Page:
Dmin7b5 isn't a bad substitution, but as a ii chord, it likes to go to the G7 (a G7b9 is very cool) and finally resolve to Cminor. The Cmaj7 resolution is fine, but if you are playing over that, gotta be aware of the changes. Just blowing a Cmajor/Aminor scale over the whole thing will not work. Not really. Plus, you sort of lose sight of the original I vi ii V concept.

You know you could substitute an Emin for Cmaj7, Fmaj7 for the Dmin and an Cmaj7 for Amin, and a Bmin7b5 for G7;
and if you played those chords over your C Amin Dmin G7 bassline, it's another way of re-iterating the 1625 harmony...

|Emin Cmaj7|Fmaj7 Bmin7b5|

And for context; lol here is the progression with slashchords...

|Emin/C Cmaj7/A|Fmaj7/D Bmin7b5/G|

1)Know the notes in each chord
2)Know the key signature from which the progression is derived (Tonal center)
3)Know the available tensions for each chord based on function
4)The Real book has oodles of progressions to see, hear and analyze...


http://www.scottkerrmusic.com
http://www.youtube.com/Scottulus
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#8

RE: Chord Substituitions

in PB Guitarstudio FORUMS Mon Oct 06, 2014 2:30 pm
by Guitar Player • 83 Posts

Quote: Scottulus wrote in post #6
A few ideas. Yes I like the #11 on the one chord, I am not a fan of the min2nd rub between the E and the F, but if you would rather use a natural11 be my guest, nat11 on Imaj7 is not my favourite tension in this context...

|Cmaj7#11 Amin6 | Dmin9 G7sus4 G7|

A passing diminished idea...
|Cmaj7#11 C#dim7 Amin6 A#dim7 | Dmin9 D#Dim7 G9 G#dim7|

Tritone Substitution Db7 for G7 (Use Db Lydian Dominant for this brief moment of soloing...)
|Cmaj6/9 Amin7 | Dmin6 Db7 |




Thank you everyone for all of your input into this thread. I have attached a PDF file of some tabulature for people to check out. Regarding my first post in this topic with the Cadd9 chord and Pebber said to me it better to call it just C9 he is correct. For the longest time I knew nothing about chord extensions. Years ago, I learned to play the song Message in a Bottle by the group The Police.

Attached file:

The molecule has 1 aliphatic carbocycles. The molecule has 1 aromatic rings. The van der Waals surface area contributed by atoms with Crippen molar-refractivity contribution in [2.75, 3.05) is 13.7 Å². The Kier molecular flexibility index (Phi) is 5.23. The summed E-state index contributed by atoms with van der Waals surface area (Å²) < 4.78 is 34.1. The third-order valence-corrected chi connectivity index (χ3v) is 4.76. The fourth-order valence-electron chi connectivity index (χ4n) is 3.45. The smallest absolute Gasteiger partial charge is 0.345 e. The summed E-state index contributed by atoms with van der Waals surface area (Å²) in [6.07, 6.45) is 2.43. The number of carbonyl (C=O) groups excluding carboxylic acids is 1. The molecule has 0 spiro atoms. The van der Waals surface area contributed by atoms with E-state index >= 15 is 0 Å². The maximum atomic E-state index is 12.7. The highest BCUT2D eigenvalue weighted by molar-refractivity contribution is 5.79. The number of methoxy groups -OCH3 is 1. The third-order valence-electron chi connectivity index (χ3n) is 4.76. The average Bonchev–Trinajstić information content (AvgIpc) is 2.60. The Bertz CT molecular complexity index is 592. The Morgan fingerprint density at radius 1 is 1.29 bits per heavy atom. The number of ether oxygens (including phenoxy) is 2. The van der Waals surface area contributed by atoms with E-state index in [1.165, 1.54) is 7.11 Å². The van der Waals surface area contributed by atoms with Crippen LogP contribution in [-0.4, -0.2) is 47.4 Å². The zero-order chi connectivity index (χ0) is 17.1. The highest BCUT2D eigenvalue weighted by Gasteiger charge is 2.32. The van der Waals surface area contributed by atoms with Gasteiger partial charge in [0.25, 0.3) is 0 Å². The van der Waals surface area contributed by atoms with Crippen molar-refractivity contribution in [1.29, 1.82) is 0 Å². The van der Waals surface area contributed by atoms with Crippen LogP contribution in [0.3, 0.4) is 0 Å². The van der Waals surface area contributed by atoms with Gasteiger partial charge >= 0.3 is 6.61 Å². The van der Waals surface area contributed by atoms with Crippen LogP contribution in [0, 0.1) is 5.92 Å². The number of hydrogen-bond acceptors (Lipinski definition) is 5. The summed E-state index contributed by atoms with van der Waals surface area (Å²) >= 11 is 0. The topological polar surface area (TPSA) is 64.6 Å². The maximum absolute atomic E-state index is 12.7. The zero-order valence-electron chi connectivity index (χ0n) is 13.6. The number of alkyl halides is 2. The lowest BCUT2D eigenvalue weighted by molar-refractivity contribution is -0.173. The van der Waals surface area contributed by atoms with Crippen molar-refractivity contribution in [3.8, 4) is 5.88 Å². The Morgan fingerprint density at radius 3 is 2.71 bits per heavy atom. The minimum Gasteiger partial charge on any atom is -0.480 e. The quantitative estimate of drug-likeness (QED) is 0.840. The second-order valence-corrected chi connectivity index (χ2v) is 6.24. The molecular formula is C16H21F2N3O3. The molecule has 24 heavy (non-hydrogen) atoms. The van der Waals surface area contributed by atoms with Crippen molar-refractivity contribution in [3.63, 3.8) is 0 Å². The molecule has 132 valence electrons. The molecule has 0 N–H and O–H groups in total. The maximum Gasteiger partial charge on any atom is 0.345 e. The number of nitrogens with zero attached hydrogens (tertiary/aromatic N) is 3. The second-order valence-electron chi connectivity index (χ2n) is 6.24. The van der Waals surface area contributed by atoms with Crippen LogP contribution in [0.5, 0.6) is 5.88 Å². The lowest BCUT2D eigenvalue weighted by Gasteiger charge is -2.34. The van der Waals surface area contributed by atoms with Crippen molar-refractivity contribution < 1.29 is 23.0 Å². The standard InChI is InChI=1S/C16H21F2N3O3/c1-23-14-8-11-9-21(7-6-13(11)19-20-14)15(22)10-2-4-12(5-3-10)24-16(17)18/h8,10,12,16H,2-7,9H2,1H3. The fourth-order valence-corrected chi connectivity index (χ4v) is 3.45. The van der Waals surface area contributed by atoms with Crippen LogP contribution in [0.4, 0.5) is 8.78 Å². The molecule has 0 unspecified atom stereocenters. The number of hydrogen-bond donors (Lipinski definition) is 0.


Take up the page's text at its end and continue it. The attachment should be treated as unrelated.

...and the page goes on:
The main riff of that song uses Parallel 5th's. I think they are also known as "Add9's" or sometimes "sus2's". I just assumed all chords with a 9th are known as "Add9's" but I was wrong. It is different when a chord has a third in it to make in either major or minor tonality. I have tabbed out the open riff to that song in the PDF attached as it a good exercise for using the 1st, 2nd and 4th fingers.

The second example is a 1, 6, 2, 5 chord progression in the key of C. The chords are C major 7, A minor 9, D minor 11 and G7. It is a progression that is very standard in Jazz music but wouldn't be used in regular pop/rock music. I got that from a Joe Pass guitar tuition video.

The third example is another 1, 6, 2, 5 chord progresssion in the key of E. The chords are E. C Augmented(the only substituition in the progression), F sharp minor 7 and B7.

The fourth example is how I sometimes play a Major scale in this instance in the key of A. I use 4 notes per string(using my 1st, 2nd and 4th fingers), I sllde up/down to 4th note with my fourth finger.

The fifth example is a diminished lick using the 1st, 2nd and 4th fingers. This lick is quite hard to play so do not attempt it unless you are really warmed up and keep your thumb at the back of the neck. I do this lick using hammer ons.

It is a vital thing for players to be able to use all 4 fingers on the fretboard....the thumb over the top of the neck constantly is a severe hinderance if a player wants to play modern guitar rock/metal/shred(I hate the word shred!) stuff. In all honesty though.....players in rock guitar have been all 4 fingers for at last the past 30 years. Most of what players do now is borrowed from what players such as Al Di Meola and Eddie Van Halen were doing in the late 70's.

I hope people find the examples I have attached in the PDF file helpful.


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examples 1.pdf examples 1.pdf
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#9

RE: Chord Substituitions

in PB Guitarstudio FORUMS Mon Oct 06, 2014 5:05 pm
by Guitar Player • 83 Posts

Another thing relating to chord progressions are passing chords. For instance in the key of C in a I,IV,V or Vdom7. C, F and G(or G7). In between the F and G(or G7) you can play F - D7, G(or G7). 1st inversion C, 1st inversion D7, 2nd inversion G(or G7) as the D7 contains F sharp which is a chromatic movement in G perfect octive